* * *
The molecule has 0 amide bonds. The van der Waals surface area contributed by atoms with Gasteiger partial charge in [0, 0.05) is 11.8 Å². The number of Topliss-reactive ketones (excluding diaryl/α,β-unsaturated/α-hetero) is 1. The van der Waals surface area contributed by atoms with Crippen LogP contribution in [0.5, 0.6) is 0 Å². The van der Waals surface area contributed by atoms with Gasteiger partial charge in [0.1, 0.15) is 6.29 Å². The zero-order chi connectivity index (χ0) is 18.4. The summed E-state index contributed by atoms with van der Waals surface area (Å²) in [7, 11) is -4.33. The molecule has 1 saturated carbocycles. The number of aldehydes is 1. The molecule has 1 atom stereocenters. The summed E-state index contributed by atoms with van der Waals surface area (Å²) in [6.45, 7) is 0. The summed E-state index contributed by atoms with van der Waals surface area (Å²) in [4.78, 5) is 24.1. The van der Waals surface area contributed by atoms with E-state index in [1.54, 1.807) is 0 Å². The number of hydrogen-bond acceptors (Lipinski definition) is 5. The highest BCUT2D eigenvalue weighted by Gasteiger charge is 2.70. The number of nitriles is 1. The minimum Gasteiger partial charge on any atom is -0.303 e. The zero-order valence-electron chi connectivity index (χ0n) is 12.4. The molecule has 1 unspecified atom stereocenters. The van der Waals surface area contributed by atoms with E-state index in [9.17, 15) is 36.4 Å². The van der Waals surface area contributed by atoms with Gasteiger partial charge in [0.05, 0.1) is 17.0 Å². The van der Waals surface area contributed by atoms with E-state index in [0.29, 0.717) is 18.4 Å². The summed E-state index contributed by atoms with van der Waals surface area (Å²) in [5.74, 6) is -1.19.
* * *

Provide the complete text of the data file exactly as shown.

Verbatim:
The molecule has 0 amide bonds. The van der Waals surface area contributed by atoms with Gasteiger partial charge in [0, 0.05) is 11.8 Å². The number of Topliss-reactive ketones (excluding diaryl/α,β-unsaturated/α-hetero) is 1. The van der Waals surface area contributed by atoms with Crippen LogP contribution in [0.5, 0.6) is 0 Å². The van der Waals surface area contributed by atoms with Gasteiger partial charge in [0.1, 0.15) is 6.29 Å². The zero-order chi connectivity index (χ0) is 18.4. The summed E-state index contributed by atoms with van der Waals surface area (Å²) in [7, 11) is -4.33. The molecule has 1 saturated carbocycles. The number of aldehydes is 1. The molecule has 1 atom stereocenters. The summed E-state index contributed by atoms with van der Waals surface area (Å²) in [6.45, 7) is 0. The summed E-state index contributed by atoms with van der Waals surface area (Å²) in [4.78, 5) is 24.1. The van der Waals surface area contributed by atoms with E-state index in [1.54, 1.807) is 0 Å². The number of hydrogen-bond acceptors (Lipinski definition) is 5. The highest BCUT2D eigenvalue weighted by Gasteiger charge is 2.70. The number of nitriles is 1. The minimum Gasteiger partial charge on any atom is -0.303 e. The zero-order valence-electron chi connectivity index (χ0n) is 12.4. The molecule has 1 unspecified atom stereocenters. The van der Waals surface area contributed by atoms with E-state index in [9.17, 15) is 36.4 Å². The van der Waals surface area contributed by atoms with Gasteiger partial charge in [0.05, 0.1) is 17.0 Å². The van der Waals surface area contributed by atoms with E-state index in [0.29, 0.717) is 18.4 Å². The summed E-state index contributed by atoms with van der Waals surface area (Å²) in [5.74, 6) is -1.19.